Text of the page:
I'd also be open to discussing with Mark whether it's possible that, because our sessions are so activating for both of us, working with a different therapist might be more suitable for him. Sometimes these conversations open a useful dialogue and exploration of therapy that moves the work forward. However, I’d make sure to approach this gently, as some clients might perceive this as a rejection. I’d present it as an exploration: “How are you feeling about our relationship in general, Mark? Do you feel your needs are being met in here? If not, do you ever feel like you would work better with a different therapist?” If Mark says yes, I’d show him that I don't take it personally.
Sometimes people act out in sessions with the subconscious intention to be rejected, because they've experienced this in other relationships and it may oblige a self-fulfilling prophecy. Other times, they may act out because they want to reject the therapist but are afraid to do so outright, leading the therapist to do it for them. Either way, it's a defense used to avoid the possibility of intimacy and vulnerability. It’s important that we remember our clients’ anger often isn't about us, but about them and their defenses.
Beth Hollingshead, MSW, LSW
3) Be the Exception
Since this therapist purports to deal with "anger issues,” I think it’s important that she not be quick to take things personally, especially expressions of anger. She needs to realize that Mark’s expressions are his predominate defense mechanism for pushing people away. My advice to this therapist: don’t be pushed away! Instead, if Mark is willing to return for another session, gradually and calmly—but assertively—make this clear to him: that you see his angry outbursts as a defense, and that you see it as his way of keeping people at a distance. It sounds like Mark might have significant attachments issues, so if he’s successful at keeping you, his therapist away, it could send the message that he can keep anyone away! Don’t shy away from the problem. Instead, keep him engaged for his own good by staying calm and helping him work though his defenses.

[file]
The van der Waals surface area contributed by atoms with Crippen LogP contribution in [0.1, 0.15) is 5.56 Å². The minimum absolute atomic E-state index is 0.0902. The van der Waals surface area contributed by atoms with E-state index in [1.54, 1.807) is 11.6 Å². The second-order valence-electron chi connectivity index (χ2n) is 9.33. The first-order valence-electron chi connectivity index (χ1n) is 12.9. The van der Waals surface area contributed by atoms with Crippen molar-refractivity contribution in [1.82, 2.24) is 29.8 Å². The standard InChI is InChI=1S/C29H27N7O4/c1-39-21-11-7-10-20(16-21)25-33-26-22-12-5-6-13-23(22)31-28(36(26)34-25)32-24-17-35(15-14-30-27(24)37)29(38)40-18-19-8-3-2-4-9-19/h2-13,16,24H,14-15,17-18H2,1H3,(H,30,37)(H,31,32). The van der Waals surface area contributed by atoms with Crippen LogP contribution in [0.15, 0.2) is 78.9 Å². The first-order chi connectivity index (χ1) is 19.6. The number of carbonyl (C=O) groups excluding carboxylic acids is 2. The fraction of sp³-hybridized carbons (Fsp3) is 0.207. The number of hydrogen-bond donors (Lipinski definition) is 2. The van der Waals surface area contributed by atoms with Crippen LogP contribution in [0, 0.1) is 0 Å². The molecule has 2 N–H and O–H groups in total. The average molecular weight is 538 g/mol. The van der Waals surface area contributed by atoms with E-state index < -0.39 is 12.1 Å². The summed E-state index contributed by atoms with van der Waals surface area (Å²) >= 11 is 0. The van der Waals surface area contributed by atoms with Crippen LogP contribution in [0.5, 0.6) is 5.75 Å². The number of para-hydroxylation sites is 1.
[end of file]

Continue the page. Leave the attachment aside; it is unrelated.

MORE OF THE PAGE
This is no simple task, but a necessary one for any clinician who works with attachment disorders. Moreover, it’s important to remember that it’s likely anger is simply what Mark used as a child as a way of proving his belief that no one is trustworthy or will see him through his struggles. As his therapist, this clinician needs to be the exception. Stay with him and help him see how this distortion is keeping him isolated. This therapist may be the first person in the world to hold up this distortion to Mark as just that—a distortion. I’d highly advise that she not run from this opportunity for great therapeutic change.
Susan Hartman Brenizer, MA, LMFT
New York, NY
4) Show a Little Empathy
I empathize with this therapist's feelings of upset at the choice of words Mark is using to challenge her. Our own anger can indicate when our values are being challenged or when a boundary has been crossed. Hopefully, Mark’s therapist can detach from this personal attack and use this situation for both her and Mark to gain a deeper understanding of the real message behind it.